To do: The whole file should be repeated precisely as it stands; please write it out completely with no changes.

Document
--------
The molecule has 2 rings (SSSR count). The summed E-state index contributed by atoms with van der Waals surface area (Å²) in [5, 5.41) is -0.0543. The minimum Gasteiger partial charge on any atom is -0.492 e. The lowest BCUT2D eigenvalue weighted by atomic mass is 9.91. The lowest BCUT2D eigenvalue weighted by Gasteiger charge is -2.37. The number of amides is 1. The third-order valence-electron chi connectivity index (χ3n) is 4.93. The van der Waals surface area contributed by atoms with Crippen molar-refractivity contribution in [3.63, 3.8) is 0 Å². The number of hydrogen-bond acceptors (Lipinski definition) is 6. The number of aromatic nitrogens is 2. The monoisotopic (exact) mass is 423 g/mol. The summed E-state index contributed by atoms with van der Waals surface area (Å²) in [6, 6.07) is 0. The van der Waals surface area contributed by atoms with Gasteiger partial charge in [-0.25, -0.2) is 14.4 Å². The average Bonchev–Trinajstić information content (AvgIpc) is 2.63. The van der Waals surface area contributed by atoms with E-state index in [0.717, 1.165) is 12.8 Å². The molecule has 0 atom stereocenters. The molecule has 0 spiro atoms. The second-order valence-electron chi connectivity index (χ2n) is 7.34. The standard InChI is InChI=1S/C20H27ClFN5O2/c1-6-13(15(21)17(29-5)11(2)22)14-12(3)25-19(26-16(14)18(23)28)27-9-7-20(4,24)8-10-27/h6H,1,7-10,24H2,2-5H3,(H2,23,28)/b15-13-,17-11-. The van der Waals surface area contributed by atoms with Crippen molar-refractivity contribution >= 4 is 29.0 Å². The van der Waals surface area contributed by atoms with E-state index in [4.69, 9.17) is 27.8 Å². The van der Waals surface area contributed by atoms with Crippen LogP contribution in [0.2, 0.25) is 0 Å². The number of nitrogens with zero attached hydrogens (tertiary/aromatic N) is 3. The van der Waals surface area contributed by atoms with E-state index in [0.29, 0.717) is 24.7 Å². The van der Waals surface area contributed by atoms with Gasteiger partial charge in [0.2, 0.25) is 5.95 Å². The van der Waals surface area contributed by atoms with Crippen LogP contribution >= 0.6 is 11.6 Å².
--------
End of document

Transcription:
The molecule has 2 rings (SSSR count). The summed E-state index contributed by atoms with van der Waals surface area (Å²) in [5, 5.41) is -0.0543. The minimum Gasteiger partial charge on any atom is -0.492 e. The lowest BCUT2D eigenvalue weighted by atomic mass is 9.91. The lowest BCUT2D eigenvalue weighted by Gasteiger charge is -2.37. The number of amides is 1. The third-order valence-electron chi connectivity index (χ3n) is 4.93. The van der Waals surface area contributed by atoms with Crippen molar-refractivity contribution in [3.63, 3.8) is 0 Å². The number of hydrogen-bond acceptors (Lipinski definition) is 6. The number of aromatic nitrogens is 2. The monoisotopic (exact) mass is 423 g/mol. The summed E-state index contributed by atoms with van der Waals surface area (Å²) in [6, 6.07) is 0. The van der Waals surface area contributed by atoms with Gasteiger partial charge in [-0.25, -0.2) is 14.4 Å². The average Bonchev–Trinajstić information content (AvgIpc) is 2.63. The van der Waals surface area contributed by atoms with E-state index in [0.717, 1.165) is 12.8 Å². The molecule has 0 atom stereocenters. The molecule has 0 spiro atoms. The second-order valence-electron chi connectivity index (χ2n) is 7.34. The standard InChI is InChI=1S/C20H27ClFN5O2/c1-6-13(15(21)17(29-5)11(2)22)14-12(3)25-19(26-16(14)18(23)28)27-9-7-20(4,24)8-10-27/h6H,1,7-10,24H2,2-5H3,(H2,23,28)/b15-13-,17-11-. The van der Waals surface area contributed by atoms with Crippen molar-refractivity contribution >= 4 is 29.0 Å². The van der Waals surface area contributed by atoms with E-state index in [4.69, 9.17) is 27.8 Å². The van der Waals surface area contributed by atoms with Crippen LogP contribution in [0.2, 0.25) is 0 Å². The number of nitrogens with zero attached hydrogens (tertiary/aromatic N) is 3. The van der Waals surface area contributed by atoms with E-state index in [0.29, 0.717) is 24.7 Å². The van der Waals surface area contributed by atoms with Gasteiger partial charge in [0.2, 0.25) is 5.95 Å². The van der Waals surface area contributed by atoms with Crippen LogP contribution >= 0.6 is 11.6 Å².